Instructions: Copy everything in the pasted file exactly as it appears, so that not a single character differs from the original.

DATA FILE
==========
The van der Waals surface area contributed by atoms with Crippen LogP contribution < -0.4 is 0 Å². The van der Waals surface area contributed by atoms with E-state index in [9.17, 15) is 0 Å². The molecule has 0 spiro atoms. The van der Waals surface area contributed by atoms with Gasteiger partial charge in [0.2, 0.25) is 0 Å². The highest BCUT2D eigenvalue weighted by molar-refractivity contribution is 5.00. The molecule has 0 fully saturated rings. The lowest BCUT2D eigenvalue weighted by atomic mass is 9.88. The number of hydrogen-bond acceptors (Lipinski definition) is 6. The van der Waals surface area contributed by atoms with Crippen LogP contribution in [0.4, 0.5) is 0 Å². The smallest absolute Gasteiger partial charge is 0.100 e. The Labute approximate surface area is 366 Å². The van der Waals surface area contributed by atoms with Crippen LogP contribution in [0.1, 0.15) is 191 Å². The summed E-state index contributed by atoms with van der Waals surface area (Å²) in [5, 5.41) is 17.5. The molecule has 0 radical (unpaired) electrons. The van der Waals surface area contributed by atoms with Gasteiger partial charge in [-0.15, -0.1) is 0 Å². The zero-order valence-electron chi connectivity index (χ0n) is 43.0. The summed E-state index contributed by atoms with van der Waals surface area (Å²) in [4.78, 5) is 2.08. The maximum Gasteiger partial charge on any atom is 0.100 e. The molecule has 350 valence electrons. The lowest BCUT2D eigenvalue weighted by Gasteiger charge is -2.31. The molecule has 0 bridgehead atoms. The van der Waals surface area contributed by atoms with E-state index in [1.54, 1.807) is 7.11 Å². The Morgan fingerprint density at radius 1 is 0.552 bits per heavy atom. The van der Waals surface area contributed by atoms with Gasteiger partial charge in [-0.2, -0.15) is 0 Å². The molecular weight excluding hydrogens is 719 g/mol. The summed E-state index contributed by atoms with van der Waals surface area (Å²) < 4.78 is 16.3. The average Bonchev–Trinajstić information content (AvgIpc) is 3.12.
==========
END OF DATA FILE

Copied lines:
The van der Waals surface area contributed by atoms with Crippen LogP contribution < -0.4 is 0 Å². The van der Waals surface area contributed by atoms with E-state index in [9.17, 15) is 0 Å². The molecule has 0 spiro atoms. The van der Waals surface area contributed by atoms with Gasteiger partial charge in [0.2, 0.25) is 0 Å². The highest BCUT2D eigenvalue weighted by molar-refractivity contribution is 5.00. The molecule has 0 fully saturated rings. The lowest BCUT2D eigenvalue weighted by atomic mass is 9.88. The number of hydrogen-bond acceptors (Lipinski definition) is 6. The van der Waals surface area contributed by atoms with Crippen LogP contribution in [0.4, 0.5) is 0 Å². The smallest absolute Gasteiger partial charge is 0.100 e. The Labute approximate surface area is 366 Å². The van der Waals surface area contributed by atoms with Crippen LogP contribution in [0.1, 0.15) is 191 Å². The summed E-state index contributed by atoms with van der Waals surface area (Å²) in [5, 5.41) is 17.5. The molecule has 0 radical (unpaired) electrons. The van der Waals surface area contributed by atoms with Gasteiger partial charge in [-0.15, -0.1) is 0 Å². The zero-order valence-electron chi connectivity index (χ0n) is 43.0. The summed E-state index contributed by atoms with van der Waals surface area (Å²) in [4.78, 5) is 2.08. The maximum Gasteiger partial charge on any atom is 0.100 e. The molecule has 350 valence electrons. The lowest BCUT2D eigenvalue weighted by Gasteiger charge is -2.31. The molecule has 0 bridgehead atoms. The van der Waals surface area contributed by atoms with E-state index in [1.54, 1.807) is 7.11 Å². The Morgan fingerprint density at radius 1 is 0.552 bits per heavy atom. The van der Waals surface area contributed by atoms with Gasteiger partial charge in [-0.2, -0.15) is 0 Å². The molecular weight excluding hydrogens is 719 g/mol. The summed E-state index contributed by atoms with van der Waals surface area (Å²) < 4.78 is 16.3. The average Bonchev–Trinajstić information content (AvgIpc) is 3.12.